A climatarian diet is a healthy option, reducing your risk of cancer, heart disease and stroke.

Major studies have revealed red and processed meat to be associated with an increased risk of colorectal, breast, prostate, pancreatic and stomach cancer.

A climatarian diet, avoiding beef and lamb in everyday meals and cutting down on meat overall, reduces these risks.

Replacing red meat with high quality plant protein like tofu, lentils, nuts, seeds etc. can lower your risk of heart disease and stroke.

A controversial study suggests otherwise

A study in 2019 found that there was insufficient or low-certainty evidence to suggest that red and processed meat are bad for your health.  However, in response, authors of previous studies stand by their findings and have not changed their recommendations to reduce red and processed meat consumption some of which are outlined below.

A 2019 study conducted by an international panel led by  Bradley Johnston an associate professor of community health at Dalhousie University in Halifax, Canada, found that there was insufficient or low-certainty evidence to suggest that red and processed meat are bad for your health. The panel conducted five systematic reviews of existing evidence. 11 of the 14 member panel voted for a recommendation to continue current red and processed meat consumption while 3 of the 14 voted for a weak recommendation to reduce red and processed meat consumption. The division of the panel and the stark contrast between its findings and the body of prior research makes it difficult for people to work out the truth and decide what is best for their health.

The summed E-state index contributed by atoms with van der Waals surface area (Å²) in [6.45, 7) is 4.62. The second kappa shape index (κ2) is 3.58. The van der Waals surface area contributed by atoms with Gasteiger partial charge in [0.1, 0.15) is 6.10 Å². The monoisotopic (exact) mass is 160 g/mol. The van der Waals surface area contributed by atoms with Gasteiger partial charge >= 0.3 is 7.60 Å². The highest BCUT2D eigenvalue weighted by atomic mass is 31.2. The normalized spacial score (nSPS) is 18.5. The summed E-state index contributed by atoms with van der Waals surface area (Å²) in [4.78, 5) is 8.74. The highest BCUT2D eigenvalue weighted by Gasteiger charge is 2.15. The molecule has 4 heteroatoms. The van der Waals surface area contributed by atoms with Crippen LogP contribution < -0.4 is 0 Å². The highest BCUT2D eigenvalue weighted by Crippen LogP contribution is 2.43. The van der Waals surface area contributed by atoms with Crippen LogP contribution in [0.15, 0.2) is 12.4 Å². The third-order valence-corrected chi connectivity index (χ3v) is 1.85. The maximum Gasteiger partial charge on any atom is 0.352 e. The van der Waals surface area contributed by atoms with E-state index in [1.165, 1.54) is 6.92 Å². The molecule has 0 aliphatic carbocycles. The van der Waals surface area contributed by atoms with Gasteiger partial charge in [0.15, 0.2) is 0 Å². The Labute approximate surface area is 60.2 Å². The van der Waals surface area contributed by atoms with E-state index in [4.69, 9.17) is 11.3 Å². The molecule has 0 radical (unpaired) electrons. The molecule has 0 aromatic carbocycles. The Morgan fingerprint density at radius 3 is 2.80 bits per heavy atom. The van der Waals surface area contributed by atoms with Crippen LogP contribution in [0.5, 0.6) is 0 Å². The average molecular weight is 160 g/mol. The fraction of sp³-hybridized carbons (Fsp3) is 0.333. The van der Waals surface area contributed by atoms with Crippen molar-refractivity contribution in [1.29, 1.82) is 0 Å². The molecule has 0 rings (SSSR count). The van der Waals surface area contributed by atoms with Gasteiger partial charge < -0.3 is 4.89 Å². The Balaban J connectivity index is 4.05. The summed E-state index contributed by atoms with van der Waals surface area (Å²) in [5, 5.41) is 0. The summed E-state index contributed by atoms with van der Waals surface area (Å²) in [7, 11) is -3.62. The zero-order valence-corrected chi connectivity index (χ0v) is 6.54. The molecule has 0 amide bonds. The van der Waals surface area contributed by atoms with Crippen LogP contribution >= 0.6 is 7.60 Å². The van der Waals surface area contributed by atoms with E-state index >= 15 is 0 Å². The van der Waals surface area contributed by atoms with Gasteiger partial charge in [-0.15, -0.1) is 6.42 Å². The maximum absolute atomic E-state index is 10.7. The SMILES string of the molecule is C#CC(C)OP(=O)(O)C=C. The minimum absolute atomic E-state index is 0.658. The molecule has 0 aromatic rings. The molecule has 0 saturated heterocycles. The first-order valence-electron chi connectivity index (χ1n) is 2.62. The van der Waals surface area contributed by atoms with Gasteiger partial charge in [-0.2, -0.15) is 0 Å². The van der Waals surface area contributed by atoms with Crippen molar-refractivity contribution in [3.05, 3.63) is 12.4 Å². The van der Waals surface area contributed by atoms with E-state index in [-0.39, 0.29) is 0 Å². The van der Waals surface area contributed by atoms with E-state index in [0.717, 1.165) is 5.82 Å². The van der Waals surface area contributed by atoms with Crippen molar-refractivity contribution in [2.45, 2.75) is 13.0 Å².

However, in response to the latest findings, authors of previous studies stand by their findings and recommendations to reduce red and processed meat consumption.

An analysis of the situation by The Guardian can be read here.

Red meat is mammalian muscle meat including beef, lamb, pork, goat and horse meat.

Red meat is classified as probably carcinogenic, Group 2A.

Processed meat is meat that has been salted, cured, smoked or fermented and includes corned beef, jerky, biltong, salami, ham, bacon, sausages and other meat based preparations.

Processed meat is classified as carcinogenic, Group 1.

Red and processed meat and cancer

Red meat is classified as probably carcinogenic associated with colorectal, prostate and pancreatic cancer.

Processed meat is classified as carcinogenic and is associated with colorectal, stomach and breast cancer.

 

In 2015 the International Agency for Research on Cancer review of scientific reports for the World Health Organisation resulted in the classification of processed meat as carcinogenic to humans (Group1) based on sufficient evidence in humans that the consumption of processed meat causes colorectal cancer, and associations were also seen with stomach cancer. It classified red meat as probably carcinogenic to humans (Group 2A). This association was observed mainly for colorectal cancer, but associations were also seen for pancreatic cancer and prostate cancer.

Results of a 2019 UK Biobank study of nearly half a million people carried out over five years found that people who were consuming red and processed meat four or more times per week, had a 20% increased risk of colorectal cancer compared with those who were consuming red and processed meat less than twice a week.

The same study found that consumption of red and processed meat at an average level of 76 g/day (2.7 ounces/day) was associated with an increased risk of colorectal cancer whereas fibre from bread and breakfast cereals can help reduce the risk.

A 2018 International Journal of Cancer analysis of prior studies on the relationship of red and processed meat to breast cancer found processed meat consumption to be associated with a 9% increased risk of breast cancer.